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Taking a break from her two long-running series (Agatha Raisin and Hamish Macbeth), Beaton introduces a pair of engaging misfits whose struggles to cope with overbearing families and overweening circumstances teach them, eventually, to rely on each other. When diffident fortyish virgin Fellworth Dolphin's mother dies, he finds himself surprisingly relieved and freed from a bondage he was only partially aware of. That's nowhere near the astonishment he feels when he learns that, in spite of their penurious existence, he's heir to a large sum. In a moment of panic, when it seems an aunt might assume the tyrannical role his mother once played, Fell pretends an engagement to mousy waitress Maggie Partlett. In fits and starts, Maggie and Fell begin their separate transformations--she to a swan, he to a drake. One catalyst is the money and its questionable provenance--perhaps the result of an infamous train robbery that occurred many years ago and that Fell's father might have been involved with. The other is the transformation wrought by their shared investigation and their shared lives, as Maggie falls in with the pretended engagement for her own purposes. Various relatives and villains attempt to derail the couple as they journey, but there's never a question of where the author is taking her odd couple, and never a doubt they will arrive safely. The trip will delight fans of either of Beaton's other series. (Mar. 21)will be published on Mar. 6 (see Forecasts, Dec. 18, 2000).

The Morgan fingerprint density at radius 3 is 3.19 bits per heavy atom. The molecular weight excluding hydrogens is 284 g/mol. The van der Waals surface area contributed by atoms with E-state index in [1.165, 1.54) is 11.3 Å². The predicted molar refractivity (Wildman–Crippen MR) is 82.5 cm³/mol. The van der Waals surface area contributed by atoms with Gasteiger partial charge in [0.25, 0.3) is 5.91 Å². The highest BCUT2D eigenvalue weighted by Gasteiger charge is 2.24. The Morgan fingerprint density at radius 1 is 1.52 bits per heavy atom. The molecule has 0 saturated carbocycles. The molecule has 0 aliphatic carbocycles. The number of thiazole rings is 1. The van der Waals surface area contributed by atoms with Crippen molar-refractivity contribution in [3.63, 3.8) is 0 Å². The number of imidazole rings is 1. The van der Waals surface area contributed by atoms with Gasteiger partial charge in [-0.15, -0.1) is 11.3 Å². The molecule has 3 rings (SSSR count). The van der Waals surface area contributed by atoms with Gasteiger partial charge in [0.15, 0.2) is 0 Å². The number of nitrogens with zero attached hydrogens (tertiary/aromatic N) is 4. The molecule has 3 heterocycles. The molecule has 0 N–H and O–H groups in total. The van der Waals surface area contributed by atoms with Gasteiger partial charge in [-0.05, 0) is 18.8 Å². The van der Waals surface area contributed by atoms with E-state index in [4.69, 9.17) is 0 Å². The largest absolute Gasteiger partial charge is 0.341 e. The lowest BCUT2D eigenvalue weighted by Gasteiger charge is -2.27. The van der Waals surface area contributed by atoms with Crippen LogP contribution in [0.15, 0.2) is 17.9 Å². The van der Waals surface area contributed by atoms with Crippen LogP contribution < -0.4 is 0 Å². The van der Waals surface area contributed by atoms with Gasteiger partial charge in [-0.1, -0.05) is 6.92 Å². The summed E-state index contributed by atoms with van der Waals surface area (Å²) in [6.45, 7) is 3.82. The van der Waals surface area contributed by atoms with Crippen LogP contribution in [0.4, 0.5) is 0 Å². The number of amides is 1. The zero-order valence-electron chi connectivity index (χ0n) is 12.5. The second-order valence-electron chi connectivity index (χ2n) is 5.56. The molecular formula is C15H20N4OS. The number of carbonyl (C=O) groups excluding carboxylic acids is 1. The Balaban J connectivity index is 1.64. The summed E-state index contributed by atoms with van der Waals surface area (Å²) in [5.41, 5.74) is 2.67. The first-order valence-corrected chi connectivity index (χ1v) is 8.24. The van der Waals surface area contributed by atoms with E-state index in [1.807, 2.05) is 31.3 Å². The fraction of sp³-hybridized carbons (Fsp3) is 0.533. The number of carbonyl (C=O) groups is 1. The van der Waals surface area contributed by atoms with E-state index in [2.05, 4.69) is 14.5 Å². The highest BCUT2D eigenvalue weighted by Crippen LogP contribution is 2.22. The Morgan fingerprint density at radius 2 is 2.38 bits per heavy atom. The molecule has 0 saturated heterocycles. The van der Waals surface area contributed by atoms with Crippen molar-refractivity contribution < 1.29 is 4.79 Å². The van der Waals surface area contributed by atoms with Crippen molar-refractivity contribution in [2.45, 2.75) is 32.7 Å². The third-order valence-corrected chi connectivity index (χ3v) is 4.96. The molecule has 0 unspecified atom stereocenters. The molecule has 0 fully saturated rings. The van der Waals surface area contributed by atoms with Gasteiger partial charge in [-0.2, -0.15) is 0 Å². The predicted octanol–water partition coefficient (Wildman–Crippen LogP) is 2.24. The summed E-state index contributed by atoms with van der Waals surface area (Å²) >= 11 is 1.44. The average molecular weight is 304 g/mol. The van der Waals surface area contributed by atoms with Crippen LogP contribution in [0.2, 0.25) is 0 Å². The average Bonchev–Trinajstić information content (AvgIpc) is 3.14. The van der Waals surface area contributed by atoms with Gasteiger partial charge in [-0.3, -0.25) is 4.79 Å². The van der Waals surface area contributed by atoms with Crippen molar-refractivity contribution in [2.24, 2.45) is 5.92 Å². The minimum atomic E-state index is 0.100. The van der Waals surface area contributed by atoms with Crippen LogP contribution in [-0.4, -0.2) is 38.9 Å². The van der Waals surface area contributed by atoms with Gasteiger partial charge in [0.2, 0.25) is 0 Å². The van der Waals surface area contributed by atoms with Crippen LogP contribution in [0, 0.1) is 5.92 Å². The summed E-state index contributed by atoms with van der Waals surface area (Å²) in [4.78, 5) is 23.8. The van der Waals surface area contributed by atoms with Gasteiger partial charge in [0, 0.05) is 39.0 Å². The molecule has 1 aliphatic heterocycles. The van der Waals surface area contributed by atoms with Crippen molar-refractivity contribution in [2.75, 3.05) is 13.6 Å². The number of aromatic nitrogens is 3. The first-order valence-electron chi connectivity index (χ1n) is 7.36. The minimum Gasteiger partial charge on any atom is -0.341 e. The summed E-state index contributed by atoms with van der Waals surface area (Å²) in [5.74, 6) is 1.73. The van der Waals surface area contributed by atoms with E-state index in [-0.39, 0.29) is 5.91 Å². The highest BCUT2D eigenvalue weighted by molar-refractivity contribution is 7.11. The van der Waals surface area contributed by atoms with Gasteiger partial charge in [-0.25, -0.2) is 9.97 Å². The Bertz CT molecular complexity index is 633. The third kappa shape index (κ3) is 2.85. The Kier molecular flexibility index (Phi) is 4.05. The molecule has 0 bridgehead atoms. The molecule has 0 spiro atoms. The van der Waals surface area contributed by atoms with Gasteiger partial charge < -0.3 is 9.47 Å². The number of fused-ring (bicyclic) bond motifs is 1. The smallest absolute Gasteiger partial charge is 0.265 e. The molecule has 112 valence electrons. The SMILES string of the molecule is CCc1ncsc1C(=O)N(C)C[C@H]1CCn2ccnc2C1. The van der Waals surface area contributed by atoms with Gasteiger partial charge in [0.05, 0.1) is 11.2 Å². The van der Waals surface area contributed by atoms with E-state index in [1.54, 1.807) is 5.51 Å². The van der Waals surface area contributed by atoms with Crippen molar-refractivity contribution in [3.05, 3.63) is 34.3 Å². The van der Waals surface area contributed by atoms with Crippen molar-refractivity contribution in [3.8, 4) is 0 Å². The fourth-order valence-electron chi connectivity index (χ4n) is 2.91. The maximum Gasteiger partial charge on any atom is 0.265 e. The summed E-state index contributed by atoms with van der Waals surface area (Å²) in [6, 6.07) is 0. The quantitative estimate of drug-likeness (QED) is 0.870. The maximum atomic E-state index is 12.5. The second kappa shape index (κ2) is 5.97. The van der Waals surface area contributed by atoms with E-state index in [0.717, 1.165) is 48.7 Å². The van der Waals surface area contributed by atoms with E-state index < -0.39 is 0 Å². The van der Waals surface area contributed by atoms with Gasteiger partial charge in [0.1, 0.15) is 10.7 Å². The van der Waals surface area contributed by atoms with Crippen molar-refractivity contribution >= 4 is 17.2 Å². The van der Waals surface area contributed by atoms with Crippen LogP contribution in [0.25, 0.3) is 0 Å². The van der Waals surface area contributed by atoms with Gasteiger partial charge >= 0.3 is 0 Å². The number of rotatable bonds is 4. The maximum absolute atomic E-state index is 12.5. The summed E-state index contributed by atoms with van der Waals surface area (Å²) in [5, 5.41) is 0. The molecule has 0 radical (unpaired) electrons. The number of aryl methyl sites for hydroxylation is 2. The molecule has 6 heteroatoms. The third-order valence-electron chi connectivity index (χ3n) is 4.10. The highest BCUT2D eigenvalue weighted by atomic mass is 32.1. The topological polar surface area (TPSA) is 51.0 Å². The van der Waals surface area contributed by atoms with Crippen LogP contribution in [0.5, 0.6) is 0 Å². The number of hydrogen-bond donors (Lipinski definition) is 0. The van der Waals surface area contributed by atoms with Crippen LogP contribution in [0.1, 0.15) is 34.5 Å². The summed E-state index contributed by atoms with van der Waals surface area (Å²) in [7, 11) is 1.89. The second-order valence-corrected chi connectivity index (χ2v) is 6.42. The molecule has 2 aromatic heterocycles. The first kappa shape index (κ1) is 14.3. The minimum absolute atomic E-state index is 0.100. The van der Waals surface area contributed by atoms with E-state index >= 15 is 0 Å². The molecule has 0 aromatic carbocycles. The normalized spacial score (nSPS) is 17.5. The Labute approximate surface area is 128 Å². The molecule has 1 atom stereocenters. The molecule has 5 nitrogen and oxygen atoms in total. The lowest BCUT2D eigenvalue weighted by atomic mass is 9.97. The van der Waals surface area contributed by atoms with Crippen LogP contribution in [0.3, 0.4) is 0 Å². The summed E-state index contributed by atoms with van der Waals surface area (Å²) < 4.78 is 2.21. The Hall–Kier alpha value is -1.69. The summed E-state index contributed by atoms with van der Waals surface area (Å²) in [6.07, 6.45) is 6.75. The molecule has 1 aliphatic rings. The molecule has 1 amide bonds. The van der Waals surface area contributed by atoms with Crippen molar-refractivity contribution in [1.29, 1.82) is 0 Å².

Copyright 2001 Cahners Business Information, Inc.--This text refers to an out of print or unavailable edition of this title.
Fellworth Dolphin, virginal and fortyish, achieves freedom when his manipulative, widowed mother dies of a sudden heart attack. Surprisingly, Dolphin inherits a small fortune as well as a mysteriously full cash box. To keep family at bay, he invents a live-in fianc e plain Maggie from the restaurant he has just quit who becomes his accomplice in investigating a years-old, unsolved train robbery with which his father had some connection. Assault, deception, and attempted murder dog their search, which uncovers much more than just robbery perps. Beaton, in fine form, handles a twisting plot with dexterity, wit, and precision. Recommended.
Copyright 2001 Reed Business Information, Inc. --This text refers to an out of print or unavailable edition of this title.
This was another very entertaining book by M C Beaton. More funny and quirky characters. I couldn't put it down.Published 6 months ago by JSEK
I love it - there are more wonderful things in here than (M.C. Beaton's mind) - Agatha Raisin, Hamish MacBeth, an Edwardian novel
that sets your heart a beating, and now Fell... Read more
What a delightful book. Fell Dolphin and Maggie Partlett are two new characters for Beaton. This is a very good mystery, to me. Read morePublished on July 21 2002 by Mac Blair
Marion Chesney (M C Beaton) has a gift for story invention, but the level of writing is at the teenage level. I gave this story a read because I enjoy the Hamish Macbeth stories. Read morePublished on March 30 2002 by Sherry Danielson
I have always felt somewhat ambivalent about the Agatha Raisin series which is too over the top for me, and too unsatisfactory from a matchmaking perspective, but had a lovely time... Read morePublished on Oct. 27 2001 by Kristi E. Jalics
"The Skeleton in the Closet" introduces new characters by M.C. Beaton, who is "taking a break from her two long-running series." I love Hamish, I love Agatha. Read morePublished on July 30 2001 by Foodie
MC Beaton has done it again. She can always be counted on for an enjoyable light read with great characters. Read morePublished on April 27 2001 by Amazon Customer
THE SKELETON IN THE CLOSET is the first book I ever read by M.C. Beaton, and it was marvelous. It's a fairy tale with all sorts of wonderful and magical things befalling the main... Read morePublished on April 16 2001 by HeyJudy